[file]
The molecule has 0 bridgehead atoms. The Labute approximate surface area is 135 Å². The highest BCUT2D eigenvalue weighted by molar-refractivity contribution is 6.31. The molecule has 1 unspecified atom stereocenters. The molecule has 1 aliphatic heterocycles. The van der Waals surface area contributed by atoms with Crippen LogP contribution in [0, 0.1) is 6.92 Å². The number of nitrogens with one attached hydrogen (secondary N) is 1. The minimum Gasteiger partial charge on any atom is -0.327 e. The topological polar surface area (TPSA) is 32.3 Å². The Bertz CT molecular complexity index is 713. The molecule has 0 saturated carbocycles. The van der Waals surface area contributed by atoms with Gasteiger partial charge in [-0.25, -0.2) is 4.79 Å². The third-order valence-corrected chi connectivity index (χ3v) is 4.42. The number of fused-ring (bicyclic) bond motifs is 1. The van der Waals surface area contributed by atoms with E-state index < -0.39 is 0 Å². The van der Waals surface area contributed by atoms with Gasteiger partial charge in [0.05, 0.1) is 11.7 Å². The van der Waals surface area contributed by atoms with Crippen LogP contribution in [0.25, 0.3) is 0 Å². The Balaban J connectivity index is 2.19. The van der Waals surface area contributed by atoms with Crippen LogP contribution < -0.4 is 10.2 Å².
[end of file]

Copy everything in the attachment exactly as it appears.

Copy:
The molecule has 0 bridgehead atoms. The Labute approximate surface area is 135 Å². The highest BCUT2D eigenvalue weighted by molar-refractivity contribution is 6.31. The molecule has 1 unspecified atom stereocenters. The molecule has 1 aliphatic heterocycles. The van der Waals surface area contributed by atoms with Crippen LogP contribution in [0, 0.1) is 6.92 Å². The number of nitrogens with one attached hydrogen (secondary N) is 1. The minimum Gasteiger partial charge on any atom is -0.327 e. The topological polar surface area (TPSA) is 32.3 Å². The Bertz CT molecular complexity index is 713. The molecule has 0 saturated carbocycles. The van der Waals surface area contributed by atoms with Gasteiger partial charge in [-0.25, -0.2) is 4.79 Å². The third-order valence-corrected chi connectivity index (χ3v) is 4.42. The number of fused-ring (bicyclic) bond motifs is 1. The van der Waals surface area contributed by atoms with E-state index < -0.39 is 0 Å². The van der Waals surface area contributed by atoms with Gasteiger partial charge in [0.05, 0.1) is 11.7 Å². The van der Waals surface area contributed by atoms with Crippen LogP contribution in [0.25, 0.3) is 0 Å². The Balaban J connectivity index is 2.19. The van der Waals surface area contributed by atoms with Crippen LogP contribution < -0.4 is 10.2 Å².